Birthdays and the holidays are occasions for us to gather, reminisce, laugh, gossip and dish out commentaries. Our favorite hangout is the Nivel house of Judge Meinrado and Jane Paredes. New Stet members and friends join our gatherings. Non-journalists in Stet include a monsignor, a priest, a justice, a judge, lawyers, an official of a regional government agency, an educator, and telecoms people. There is no application form or opening or membership committee.

With women holding leadership positions in media now, Stet has become simply a gathering of friends kept together by shared beliefs and passions.

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NEWSROOM TALES: “Press photographer ko!”

Most guidelines of newspapers and broadcast stations include the reminder to wear one’s press ID “and other visible insignia.” That’s more useful in crisis situations such as protests, riots, and…

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Most guidelines of newspapers and broadcast stations include the reminder to wear one’s press ID “and other visible insignia.”

That’s more useful in crisis situations such as protests, riots, and the like to tell clashing groups that one is a journalist and not a participant in the conflict.

Not all the time though.

During a standoff in Bogo, Cebu, still a municipality at the time, when supporters of the mayor prevented Commission on Elections officials and the police from taking ballot boxes containing election returns from the town hall, thugs pounced on Alex Badayos, Sun.Star Cebu chief photographer. Continue Reading

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Cebu Press at a glance

The only community media gallery in the Philippines is found at the Museo Sugbo on M.J. Cuenco Ave. in Barangay Tejero, Cebu City. Called the Cebu Journalism and Journalists (CJJ)…

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The only community media gallery in the Philippines is found at the Museo Sugbo on M.J. Cuenco Ave. in Barangay Tejero, Cebu City.

Museo Sugbo

Called the Cebu Journalism and Journalists (CJJ) Gallery, the project was initiated by the Cebu Citizens-Press Council (CCPC) in 2009 after CCPC executive director Pachico Seares sought to put up an exhibit dedicated to Cebu media.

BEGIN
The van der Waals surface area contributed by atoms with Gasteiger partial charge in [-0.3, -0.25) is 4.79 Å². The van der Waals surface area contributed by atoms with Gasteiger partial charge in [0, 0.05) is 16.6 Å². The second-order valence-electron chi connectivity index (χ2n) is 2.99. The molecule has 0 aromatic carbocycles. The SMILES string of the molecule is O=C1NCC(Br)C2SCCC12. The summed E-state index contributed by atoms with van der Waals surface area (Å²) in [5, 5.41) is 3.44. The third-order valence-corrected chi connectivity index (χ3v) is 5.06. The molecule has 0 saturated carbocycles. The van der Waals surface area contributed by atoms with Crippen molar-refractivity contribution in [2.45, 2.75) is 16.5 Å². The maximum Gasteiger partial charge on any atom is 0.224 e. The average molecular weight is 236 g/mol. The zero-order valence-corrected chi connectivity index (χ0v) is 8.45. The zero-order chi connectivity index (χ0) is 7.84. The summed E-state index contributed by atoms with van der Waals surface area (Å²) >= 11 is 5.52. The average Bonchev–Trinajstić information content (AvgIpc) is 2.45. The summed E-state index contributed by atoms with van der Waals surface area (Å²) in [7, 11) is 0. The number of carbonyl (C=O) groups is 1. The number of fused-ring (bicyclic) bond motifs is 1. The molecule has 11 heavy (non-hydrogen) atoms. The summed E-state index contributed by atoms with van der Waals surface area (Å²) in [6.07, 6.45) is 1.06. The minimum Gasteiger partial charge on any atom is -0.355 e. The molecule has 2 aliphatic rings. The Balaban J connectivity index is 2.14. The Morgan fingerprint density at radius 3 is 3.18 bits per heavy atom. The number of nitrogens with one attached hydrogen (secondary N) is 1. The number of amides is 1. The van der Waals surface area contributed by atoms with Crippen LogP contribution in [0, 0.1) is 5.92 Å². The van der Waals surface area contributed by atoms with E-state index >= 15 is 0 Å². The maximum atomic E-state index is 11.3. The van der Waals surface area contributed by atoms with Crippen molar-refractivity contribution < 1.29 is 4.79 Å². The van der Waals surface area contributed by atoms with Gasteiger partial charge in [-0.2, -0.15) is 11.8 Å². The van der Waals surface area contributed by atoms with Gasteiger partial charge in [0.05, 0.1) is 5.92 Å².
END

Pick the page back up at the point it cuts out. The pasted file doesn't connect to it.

After initial talks between broadcaster Bobby Nalzaro and Seares with Cebu Gov. Gwendolyn Garcia on locating the gallery in the Cebu Provincial Government-owned Museo Sugbo, Seares obtained approval for the project from the CCPC en banc on June 25, 2009.

On March 11, 2010, the CCPC en banc approved the memorandum of agreement between the Province of Cebu, represented by Garcia, and the CCPC, represented by its president, Dr. Pureza Oñate, to use space in the Museo Sugbo for the exhibit for 25 years, free of charge. The contract is renewable for another 25 years. Continue Reading

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Who pays for the microphone?

Five radio commentators (picked by CJJ for their broadcast experience, audience reach, and popularity) know who pays for the microphone. When a radio opinion maker takes a stand on an…

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Five radio commentators (picked by CJJ for their broadcast experience, audience reach, and popularity) know who pays for the microphone.

When a radio opinion maker takes a stand on an issue, castigates an erring public official, or praises him to the heavens, he considers the payor, his “boss.”

Not the station manager or owner, although the radio commentator needs to obey station and broadcast rules, but the public.

Remember what Ronald Reagan, in a debate during the 1980 New Hampshire primary, said when the host ordered the soundman to cut off Reagan’s microphone? He shouted, “I am paying for this microphone, Mr. (Breen)!”